Needtovent gives THE HITCHER four thumbs up -- and one thumb down for the Texas Department of Public Safety patrol car that is seen with California license plates.
(Yes, the entire film was shot in California.)
Wednesday, September 5, 2007
Luke Wilson plays Private Joe Bowers, a flesh-and-blood Beetle Bailey, who is cryogenically frozen by the U.S. Army in a trial experiment to see if the process actually works. Alongside him is Rita (portrayed by Maya Rudolph), a simple prostitute willing to undergo the same experiment for a reduced criminal sentence. Unfortunately, they are both forgotten and it is not until the Great Garbage Avalanche of 2505 that they find themselves unearthed and unfrozen.
Narrator: "The years passed. Mankind became stupider at a frightening rate. Some had high hopes genetic engineering would correct this trend in evolution, but, sadly, the greatest minds were focused on conquering hair loss and prolonging erections instead."
Bowers find himself in immediate trouble and befriends Frito (Dax Shepard in an amusing role), a lawyer who is so inept he makes Alberto Gonzales look like Perry Mason. However, once it is discovered that Bowers is clearly the smartest man in America his legal troubles come to an end and he is made the Secretary of the Interior. No, there's no Bush in the White House in 2505; no Clinton either. At least there is something to look forward to a mere five hundred or so years down the road.
Writer/Director Mike Judge's premise of a future populated by impoverished, slovenly, moronic, junk food-addicted, masturbatory cretins looks like a winner on the surface. Alas, the creator of BEAVIS AND BUTT-HEAD proves to be nothing more than a butt-head himself in this painfully inept, sophomoric attempted satire of current pop culture trends forecast to the far distant future. No wonder Fox Studios took two full years before deciding to ultimately release this mind-numbing mess, even going so far as to forgo trailers and TV ads. Clearly the Fox executives were embarrassed, and rightfully so.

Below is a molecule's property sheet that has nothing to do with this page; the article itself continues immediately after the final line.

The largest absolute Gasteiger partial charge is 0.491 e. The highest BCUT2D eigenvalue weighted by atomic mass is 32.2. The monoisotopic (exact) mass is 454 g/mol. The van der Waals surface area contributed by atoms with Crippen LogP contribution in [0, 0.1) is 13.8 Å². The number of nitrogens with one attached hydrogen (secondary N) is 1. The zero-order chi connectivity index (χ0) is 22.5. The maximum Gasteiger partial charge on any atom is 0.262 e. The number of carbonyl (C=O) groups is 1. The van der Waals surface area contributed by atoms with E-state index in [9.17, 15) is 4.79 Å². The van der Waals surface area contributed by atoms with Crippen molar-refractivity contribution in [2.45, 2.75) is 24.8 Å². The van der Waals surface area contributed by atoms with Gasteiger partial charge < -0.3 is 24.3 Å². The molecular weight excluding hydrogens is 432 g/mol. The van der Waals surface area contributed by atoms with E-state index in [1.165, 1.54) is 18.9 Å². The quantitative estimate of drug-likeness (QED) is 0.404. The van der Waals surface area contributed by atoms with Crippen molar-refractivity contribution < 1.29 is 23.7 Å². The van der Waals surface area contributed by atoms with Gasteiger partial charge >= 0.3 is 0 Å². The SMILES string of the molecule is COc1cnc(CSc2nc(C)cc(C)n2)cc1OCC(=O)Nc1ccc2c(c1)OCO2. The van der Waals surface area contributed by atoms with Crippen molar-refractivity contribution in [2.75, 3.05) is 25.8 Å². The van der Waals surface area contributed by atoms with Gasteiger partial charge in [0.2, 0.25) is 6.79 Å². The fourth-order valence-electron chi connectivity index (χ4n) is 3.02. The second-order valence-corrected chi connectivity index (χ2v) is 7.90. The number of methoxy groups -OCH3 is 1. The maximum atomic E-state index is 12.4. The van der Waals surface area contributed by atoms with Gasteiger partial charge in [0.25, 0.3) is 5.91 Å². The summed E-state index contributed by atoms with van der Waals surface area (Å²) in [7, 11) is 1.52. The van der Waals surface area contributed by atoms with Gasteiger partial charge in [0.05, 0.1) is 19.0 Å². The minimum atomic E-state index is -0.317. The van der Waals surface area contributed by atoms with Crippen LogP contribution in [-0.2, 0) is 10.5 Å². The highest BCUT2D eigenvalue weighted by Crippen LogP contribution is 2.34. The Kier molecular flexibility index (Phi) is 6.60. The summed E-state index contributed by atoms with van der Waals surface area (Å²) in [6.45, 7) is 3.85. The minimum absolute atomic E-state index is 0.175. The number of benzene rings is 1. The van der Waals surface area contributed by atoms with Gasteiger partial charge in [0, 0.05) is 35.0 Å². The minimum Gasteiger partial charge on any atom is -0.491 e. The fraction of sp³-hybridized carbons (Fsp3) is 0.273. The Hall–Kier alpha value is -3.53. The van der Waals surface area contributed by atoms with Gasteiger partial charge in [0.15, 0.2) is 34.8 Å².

The screenplay is so lame that Barbaro is turning in his grave. If it took Butt-Head more than three Mountain Dews and two morning constitutionals in the Minneapolis Airport to write this miasmic mess he is even more acutely addled than Larry Craig.
To be fair and balanced, which is the least I can be for any division of the Fox Empire, there are several relatively funny moments in the first half of the film.
Frito: "Yeah, I know this place pretty good -- I went to law school here."
Pvt. Joe Bowers: "In Costco?"
Frito: "Yeah, I couldn't believe it myself. Luckily my dad was an alumnus and pulled some strings."
IDIOCRACY is pretty much all downhill from here. In fact, anyone who continues to watch after this exchange of dialogue might as well partake in this year's Hahnenkamm.
I'm reminded that there is an old adage that if you don't have anything good to say, keep quiet. I will adhere to that.
When it comes to IDIOCRACY, even Marcel Marceau agrees.